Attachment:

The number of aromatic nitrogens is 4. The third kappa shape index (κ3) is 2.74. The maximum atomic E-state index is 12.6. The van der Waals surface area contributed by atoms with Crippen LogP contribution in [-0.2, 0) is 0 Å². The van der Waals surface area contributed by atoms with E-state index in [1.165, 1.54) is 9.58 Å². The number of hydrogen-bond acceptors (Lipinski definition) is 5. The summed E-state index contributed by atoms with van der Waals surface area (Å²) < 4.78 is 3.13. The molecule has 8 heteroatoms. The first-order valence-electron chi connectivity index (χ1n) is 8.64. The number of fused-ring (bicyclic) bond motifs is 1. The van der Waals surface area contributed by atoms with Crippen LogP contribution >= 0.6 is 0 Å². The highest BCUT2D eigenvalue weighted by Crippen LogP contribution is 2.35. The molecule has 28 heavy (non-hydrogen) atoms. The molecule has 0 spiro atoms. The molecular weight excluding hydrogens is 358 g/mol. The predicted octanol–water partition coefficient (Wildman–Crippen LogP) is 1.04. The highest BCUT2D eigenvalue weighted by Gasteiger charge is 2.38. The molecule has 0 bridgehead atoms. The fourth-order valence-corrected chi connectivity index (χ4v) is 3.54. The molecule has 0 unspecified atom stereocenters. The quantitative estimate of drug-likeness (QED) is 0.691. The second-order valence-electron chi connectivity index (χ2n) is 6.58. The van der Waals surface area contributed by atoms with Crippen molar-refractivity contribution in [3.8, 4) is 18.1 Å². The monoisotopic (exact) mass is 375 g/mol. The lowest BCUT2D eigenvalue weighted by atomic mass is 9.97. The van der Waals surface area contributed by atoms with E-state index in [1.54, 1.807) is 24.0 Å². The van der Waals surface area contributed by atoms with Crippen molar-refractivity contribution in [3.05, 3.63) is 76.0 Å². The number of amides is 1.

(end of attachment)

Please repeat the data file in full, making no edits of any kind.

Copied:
The number of aromatic nitrogens is 4. The third kappa shape index (κ3) is 2.74. The maximum atomic E-state index is 12.6. The van der Waals surface area contributed by atoms with Crippen LogP contribution in [-0.2, 0) is 0 Å². The van der Waals surface area contributed by atoms with E-state index in [1.165, 1.54) is 9.58 Å². The number of hydrogen-bond acceptors (Lipinski definition) is 5. The summed E-state index contributed by atoms with van der Waals surface area (Å²) < 4.78 is 3.13. The molecule has 8 heteroatoms. The first-order valence-electron chi connectivity index (χ1n) is 8.64. The number of fused-ring (bicyclic) bond motifs is 1. The van der Waals surface area contributed by atoms with Crippen LogP contribution >= 0.6 is 0 Å². The highest BCUT2D eigenvalue weighted by Crippen LogP contribution is 2.35. The molecule has 28 heavy (non-hydrogen) atoms. The molecule has 0 spiro atoms. The molecular weight excluding hydrogens is 358 g/mol. The predicted octanol–water partition coefficient (Wildman–Crippen LogP) is 1.04. The highest BCUT2D eigenvalue weighted by Gasteiger charge is 2.38. The molecule has 0 bridgehead atoms. The fourth-order valence-corrected chi connectivity index (χ4v) is 3.54. The molecule has 0 unspecified atom stereocenters. The quantitative estimate of drug-likeness (QED) is 0.691. The second-order valence-electron chi connectivity index (χ2n) is 6.58. The van der Waals surface area contributed by atoms with Crippen molar-refractivity contribution in [3.8, 4) is 18.1 Å². The monoisotopic (exact) mass is 375 g/mol. The lowest BCUT2D eigenvalue weighted by atomic mass is 9.97. The van der Waals surface area contributed by atoms with E-state index in [1.54, 1.807) is 24.0 Å². The van der Waals surface area contributed by atoms with Crippen molar-refractivity contribution in [3.05, 3.63) is 76.0 Å². The number of amides is 1.